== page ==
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On the positive side, however, working in the other party's location provides some possible advantages in that you are able to observe the other firm's operating environment, assess its personnel, build relationships with their key players and experience their culture. What you trade, on-the-other-hand, are the advantages that might have accrued to your side by showing your own firm's institutional strengths of resource and personnel that will enrich your contribution to a future relationship. Over-all, I would consider this a considerable disadvantage to creating the positive climate for the best possible agreement.
Equally important, constancy of place leads inevitably to a host-guest relationship that adds power to the host and often unrecognized behavioral expectations on the part of the guest to the negotiating dynamic. No matter how innocently given and accepted, taking your "reserved chair," drinking your special coffee and sampling your favorite pastry supplied each week by your host as a part of the negotiation ritual creates social debt that inevitably weighs in the negotiation power balance.
To off-set this factor, reciprocity must be assured in the process. Your office, my restaurant and check for lunch must be insisted upon to keep parity. This insistence upon reciprocity is vital to the balance you seek to maintain. Quite simply, a better strategy, in my judgment, would be to inform the other party that having met your group and tasted your culture you wish to host the next meeting at your location so they can they can meet my group and know our culture.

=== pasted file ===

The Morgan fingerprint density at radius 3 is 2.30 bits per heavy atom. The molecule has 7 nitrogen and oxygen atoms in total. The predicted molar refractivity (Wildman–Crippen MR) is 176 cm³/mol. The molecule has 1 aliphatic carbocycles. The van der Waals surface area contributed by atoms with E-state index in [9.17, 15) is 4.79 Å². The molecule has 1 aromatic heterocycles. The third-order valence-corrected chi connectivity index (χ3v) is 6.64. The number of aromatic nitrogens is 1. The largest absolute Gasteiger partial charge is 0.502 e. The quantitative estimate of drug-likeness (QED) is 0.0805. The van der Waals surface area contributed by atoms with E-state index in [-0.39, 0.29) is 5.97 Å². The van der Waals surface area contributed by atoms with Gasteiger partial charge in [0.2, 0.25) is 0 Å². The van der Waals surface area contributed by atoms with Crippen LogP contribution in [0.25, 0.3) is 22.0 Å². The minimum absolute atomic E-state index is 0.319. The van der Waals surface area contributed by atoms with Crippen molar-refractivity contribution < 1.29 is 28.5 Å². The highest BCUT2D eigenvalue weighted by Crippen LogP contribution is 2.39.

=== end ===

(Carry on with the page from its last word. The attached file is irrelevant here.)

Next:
More than three months of weekly meetings yields more than a dozen opportunities to shift site, change perceptions and neutralize the effect of location on the power balance. A good rule to follow in the future is that effective long-term negotiations are best held at alternating or neutral sites. In delicate and complex negotiations, every element counts or at least we should consider that it might do so.
Whether this factor materially changed the final outcome of your negotiation is very difficult to know, but that it created a perception of a lack of balance in the minds of your management is clear. Negotiations in many respects are about nuances, perceptions and satisfying multiple constituencies both within the room and outside it. The effective negotiator must attempt to deal with each of these elements through tactics and strategies planned before the sessions and continually reviewed as the negotiations proceed on their course. This is one of those areas.
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Copyright © 2004 John Baker
Copyright © 2004, The Negotiator Magazine